The U.S. Supreme Court ruled today that a debtor in bankruptcy is not allowed to take a deduction on the so-called means test for ownership costs for a vehicle, unless they are actually buying or leasing a vehicle. What does this mean?

If your income is over the median income for your state, and you file a Chapter 13 bankruptcy, and you own your cars or trucks outright, you may have to pay more to your unsecured creditors than you would have otherwise. By implication, if the same reasoning applies to Chapter 7, then you may be less likely to qualify for Chapter 7 bankruptcy relief, if your vehicles are paid off.

Mr. Ransom deducted $471 per month for "ownership" costs under the B22C form or means test in his case, and FIA Card Services objected. The Bankruptcy Court denied confirmation or approval of the plan, and the appeals court agreed and affirmed the denial of the plan. The U.S. Supreme Court today agreed with the 9th Circuit Court of Appeals and denied confirmation of the plan.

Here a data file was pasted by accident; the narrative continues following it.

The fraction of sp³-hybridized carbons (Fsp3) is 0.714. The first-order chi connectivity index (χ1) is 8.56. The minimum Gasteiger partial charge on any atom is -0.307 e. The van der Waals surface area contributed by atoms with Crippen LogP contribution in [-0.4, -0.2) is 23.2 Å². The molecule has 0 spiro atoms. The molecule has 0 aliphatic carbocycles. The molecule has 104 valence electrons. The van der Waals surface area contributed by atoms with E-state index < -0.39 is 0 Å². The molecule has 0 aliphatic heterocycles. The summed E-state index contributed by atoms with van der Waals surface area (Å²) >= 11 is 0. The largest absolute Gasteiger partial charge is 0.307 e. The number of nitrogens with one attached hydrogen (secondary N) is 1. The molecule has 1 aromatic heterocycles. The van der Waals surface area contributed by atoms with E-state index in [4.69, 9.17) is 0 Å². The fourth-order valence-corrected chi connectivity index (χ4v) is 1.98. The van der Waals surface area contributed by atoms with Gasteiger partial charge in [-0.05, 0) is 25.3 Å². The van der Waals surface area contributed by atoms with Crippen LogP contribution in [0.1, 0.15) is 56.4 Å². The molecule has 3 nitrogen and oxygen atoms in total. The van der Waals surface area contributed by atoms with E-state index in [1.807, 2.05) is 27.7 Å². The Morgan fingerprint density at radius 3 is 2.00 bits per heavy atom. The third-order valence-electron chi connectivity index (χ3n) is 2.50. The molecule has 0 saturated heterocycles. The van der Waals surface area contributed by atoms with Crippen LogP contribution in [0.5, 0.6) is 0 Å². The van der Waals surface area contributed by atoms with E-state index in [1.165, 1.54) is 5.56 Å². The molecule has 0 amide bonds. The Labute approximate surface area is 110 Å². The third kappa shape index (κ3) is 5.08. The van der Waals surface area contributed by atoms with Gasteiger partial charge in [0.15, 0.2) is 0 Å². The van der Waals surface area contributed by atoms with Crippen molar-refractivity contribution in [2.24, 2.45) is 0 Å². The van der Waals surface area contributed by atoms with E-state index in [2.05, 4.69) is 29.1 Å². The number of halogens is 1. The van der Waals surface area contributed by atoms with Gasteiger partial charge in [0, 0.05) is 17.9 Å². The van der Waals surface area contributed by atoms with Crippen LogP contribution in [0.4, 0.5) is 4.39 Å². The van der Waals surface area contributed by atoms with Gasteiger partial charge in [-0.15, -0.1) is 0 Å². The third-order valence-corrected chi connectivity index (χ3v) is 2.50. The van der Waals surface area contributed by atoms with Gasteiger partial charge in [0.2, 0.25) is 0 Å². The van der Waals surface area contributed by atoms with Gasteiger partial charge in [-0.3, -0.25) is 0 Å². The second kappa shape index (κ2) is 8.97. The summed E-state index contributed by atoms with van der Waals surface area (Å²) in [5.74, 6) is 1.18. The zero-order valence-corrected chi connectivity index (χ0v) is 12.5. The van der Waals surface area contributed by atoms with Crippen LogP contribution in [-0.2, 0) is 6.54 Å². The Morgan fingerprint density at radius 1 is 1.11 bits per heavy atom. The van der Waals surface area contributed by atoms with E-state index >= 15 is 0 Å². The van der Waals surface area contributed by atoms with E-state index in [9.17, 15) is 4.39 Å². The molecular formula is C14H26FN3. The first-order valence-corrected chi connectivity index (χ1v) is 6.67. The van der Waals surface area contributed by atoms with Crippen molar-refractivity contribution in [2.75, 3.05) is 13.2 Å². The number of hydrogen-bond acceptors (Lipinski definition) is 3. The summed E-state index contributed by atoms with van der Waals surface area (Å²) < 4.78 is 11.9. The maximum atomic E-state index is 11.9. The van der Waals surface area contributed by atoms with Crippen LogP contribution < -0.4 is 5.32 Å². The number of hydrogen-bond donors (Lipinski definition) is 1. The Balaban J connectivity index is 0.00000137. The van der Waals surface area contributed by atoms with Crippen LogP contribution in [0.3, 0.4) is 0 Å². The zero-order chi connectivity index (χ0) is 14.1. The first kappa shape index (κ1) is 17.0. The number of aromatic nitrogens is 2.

So, it is not the end of the world, but the Ransom decision today makes the means test a little meaner. Under the law here in the 5th Circuit before Ransom, we were allowed to deduct an additional $471 per month of ownership expense for a first car, and $332 for a second car, even if they were paid for. If a debtor's vehicles are paid for, it will mean a higher chapter 13 plan payment for future cases, and if this same reasoning is extended to chapter 7, which I'm sure it will be, it may be considerably harder for people to qualify for chapter 7, unless they have loans or leases on their vehicles.

This was the first Supreme Court opinion written by our newest Supreme Court Justice, Justice Elena Kagan.

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